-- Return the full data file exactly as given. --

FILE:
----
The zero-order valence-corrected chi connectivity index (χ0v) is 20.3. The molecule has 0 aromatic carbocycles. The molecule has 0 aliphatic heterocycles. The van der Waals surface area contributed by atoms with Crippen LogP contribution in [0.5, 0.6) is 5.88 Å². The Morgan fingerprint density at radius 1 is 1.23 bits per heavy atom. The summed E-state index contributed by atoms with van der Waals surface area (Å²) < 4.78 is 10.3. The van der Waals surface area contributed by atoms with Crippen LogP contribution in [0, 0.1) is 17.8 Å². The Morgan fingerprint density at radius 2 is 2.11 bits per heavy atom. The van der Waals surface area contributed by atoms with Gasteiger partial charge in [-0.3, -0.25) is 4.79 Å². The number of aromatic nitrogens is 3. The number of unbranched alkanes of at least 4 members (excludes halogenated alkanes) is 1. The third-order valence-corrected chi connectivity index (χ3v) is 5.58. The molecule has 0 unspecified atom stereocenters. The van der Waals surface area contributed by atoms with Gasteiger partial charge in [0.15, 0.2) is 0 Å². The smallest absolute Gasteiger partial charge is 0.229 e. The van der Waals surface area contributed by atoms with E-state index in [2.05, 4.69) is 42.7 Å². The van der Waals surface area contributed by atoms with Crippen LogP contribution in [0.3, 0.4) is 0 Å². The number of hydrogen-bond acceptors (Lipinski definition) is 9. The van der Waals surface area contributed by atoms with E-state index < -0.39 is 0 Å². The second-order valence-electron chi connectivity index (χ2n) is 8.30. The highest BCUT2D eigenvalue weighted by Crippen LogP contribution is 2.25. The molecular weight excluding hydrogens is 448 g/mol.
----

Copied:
The zero-order valence-corrected chi connectivity index (χ0v) is 20.3. The molecule has 0 aromatic carbocycles. The molecule has 0 aliphatic heterocycles. The van der Waals surface area contributed by atoms with Crippen LogP contribution in [0.5, 0.6) is 5.88 Å². The Morgan fingerprint density at radius 1 is 1.23 bits per heavy atom. The summed E-state index contributed by atoms with van der Waals surface area (Å²) < 4.78 is 10.3. The van der Waals surface area contributed by atoms with Crippen LogP contribution in [0, 0.1) is 17.8 Å². The Morgan fingerprint density at radius 2 is 2.11 bits per heavy atom. The van der Waals surface area contributed by atoms with Gasteiger partial charge in [-0.3, -0.25) is 4.79 Å². The number of aromatic nitrogens is 3. The number of unbranched alkanes of at least 4 members (excludes halogenated alkanes) is 1. The third-order valence-corrected chi connectivity index (χ3v) is 5.58. The molecule has 0 unspecified atom stereocenters. The van der Waals surface area contributed by atoms with Gasteiger partial charge in [0.15, 0.2) is 0 Å². The smallest absolute Gasteiger partial charge is 0.229 e. The van der Waals surface area contributed by atoms with E-state index in [2.05, 4.69) is 42.7 Å². The van der Waals surface area contributed by atoms with Crippen LogP contribution in [0.3, 0.4) is 0 Å². The number of hydrogen-bond acceptors (Lipinski definition) is 9. The van der Waals surface area contributed by atoms with E-state index < -0.39 is 0 Å². The second-order valence-electron chi connectivity index (χ2n) is 8.30. The highest BCUT2D eigenvalue weighted by Crippen LogP contribution is 2.25. The molecular weight excluding hydrogens is 448 g/mol.